Engagement, Not Outreach

JF: I hate the word “outreach,” because it’s a very static notion of knowledge. It assumes we have the knowledge inside the Ivory Tower: all we have to do is put up an antennae and broadcast it to the world, and we’re “outreaching,” telling people who don’t know stuff what we know. That’s so naïve and wrong. It’s mutual engagement — saying, “Hey I can help you, but you’re helping me, and let’s form a powerful, synergistic relationship somehow.” That’s where this networked leadership and engagement model really can be effective. It will make you a better scientist. It will make you a better scholar, thinker, teacher, and leader within your university. To those who used to argue that doing this stuff is sacrificing your science is total and utter bullsh*t. Because if you do this well, it will make you think more critically about the work you’re doing, why it’s relevant, how to communicate it better. It will certainly make you a better teacher, at least. And it will hopefully make you a better scientist. In my case, I think it did a lot.


Check out my next post for a conversation with Jon about leadership development in graduate education and beyond.

Kate Knuth, Program Director of the Boreas Leadership Program at the University of Minnesota’s Institute on the Environment, served three terms in the Minnesota House of Representatives. She is pursuing a PhD in conservation biology. You can follow the Boreas Leadership Program and Kate on Twitter, @BoreasIonE and @KateKnuth.

Skirting the “valley of death”: 2 new initiatives


Ever since I started the life-altering Leopold Leadership training with twenty over-achieving new friends, I’ve been keenly aware of one thing: the vast majority of science for sustainability is doomed to be relegated to the dusty virtual shelves of the primary literature and—for a select few—short-lived local applications.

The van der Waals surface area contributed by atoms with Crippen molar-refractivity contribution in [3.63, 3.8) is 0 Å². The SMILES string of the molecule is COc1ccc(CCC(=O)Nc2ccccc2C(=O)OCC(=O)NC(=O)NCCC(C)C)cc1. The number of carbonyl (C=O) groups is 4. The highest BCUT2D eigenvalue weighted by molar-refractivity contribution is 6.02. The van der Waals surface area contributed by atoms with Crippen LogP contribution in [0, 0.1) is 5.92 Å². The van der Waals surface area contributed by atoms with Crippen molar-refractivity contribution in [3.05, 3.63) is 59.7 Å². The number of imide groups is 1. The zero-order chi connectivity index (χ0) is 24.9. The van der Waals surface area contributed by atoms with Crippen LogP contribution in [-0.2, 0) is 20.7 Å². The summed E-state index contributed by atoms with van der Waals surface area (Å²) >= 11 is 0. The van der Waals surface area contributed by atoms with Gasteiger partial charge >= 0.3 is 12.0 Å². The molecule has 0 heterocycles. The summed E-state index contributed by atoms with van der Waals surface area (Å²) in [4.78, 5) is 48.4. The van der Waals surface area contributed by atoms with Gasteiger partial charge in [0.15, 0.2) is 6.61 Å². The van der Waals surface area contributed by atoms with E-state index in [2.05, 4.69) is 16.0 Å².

It’s not because the researchers aren’t smart, or the ideas aren’t good. Even brilliant people with super ideas fall into the same traps.

The arcane fate prevails because the vast majority of this sustainability-oriented research is rooted in inspirations from the academic literature and/or a deeply naïve theory of change. If I had a nickel for every student or colleague’s idea for revolutionizing the use of science that began with a peer-reviewed journal article and ended with a well-crafted press release, I’d be rich. The sad truth is, the press release is not only the end of the theory of change, it’s usually also effectively the end of the engagement effort and any ripples of change it causes.

The Leopold Leadership Program is an effort to inoculate a handful of folks against these dusty fates. But of course we’re not immune: I’ve caught myself and other Leopold fellows falling into the same habits. I’ve tried to introduce such thinking much earlier in scientists’ careers, forcing my students to state their theory of change and their strategy for achieving it, and building bridges to appropriate folks in NGOs, government agencies, and the private sector who can help them along the way.

This is a hard nut to break, because societal change is hard. Several forces must align, and often the key actors are spread across multiple institutions. If only there were a program to help align these forces, where powerful organizations work with academics to identify areas of needed science and pave the way to ensuring that this science gets used by the folks who can use it effectively.

By chance, the past year has brought two emerging programs to meet this need: Science for Nature and People (SNAP), a joint initiative of The Nature Conservancy, the Wildlife Conservation Society, and the National Center for Ecological Analysis and Synthesis; and the Luc Hoffman Institute (LHI), an initiative of WWF International (directed by another member of my Leopold cohort, Joshua Tewksbury). In a new blog postPeter Kareiva eloquently describes the need for SNAP, and how SNAP will deliver what’s needed.

Nothing will make societal change easy. But SNAP and LHI are exciting new initiatives that promise to make it much easier.

Kai Chan, a 2013 Leopold Leadership Fellow, is a Canada Research Chair (tier 2) and associate professor in the Institute for Resources, Environment and Sustainability at University of British Columbia. Read more at his lab’s blogs and follow him on Twitter.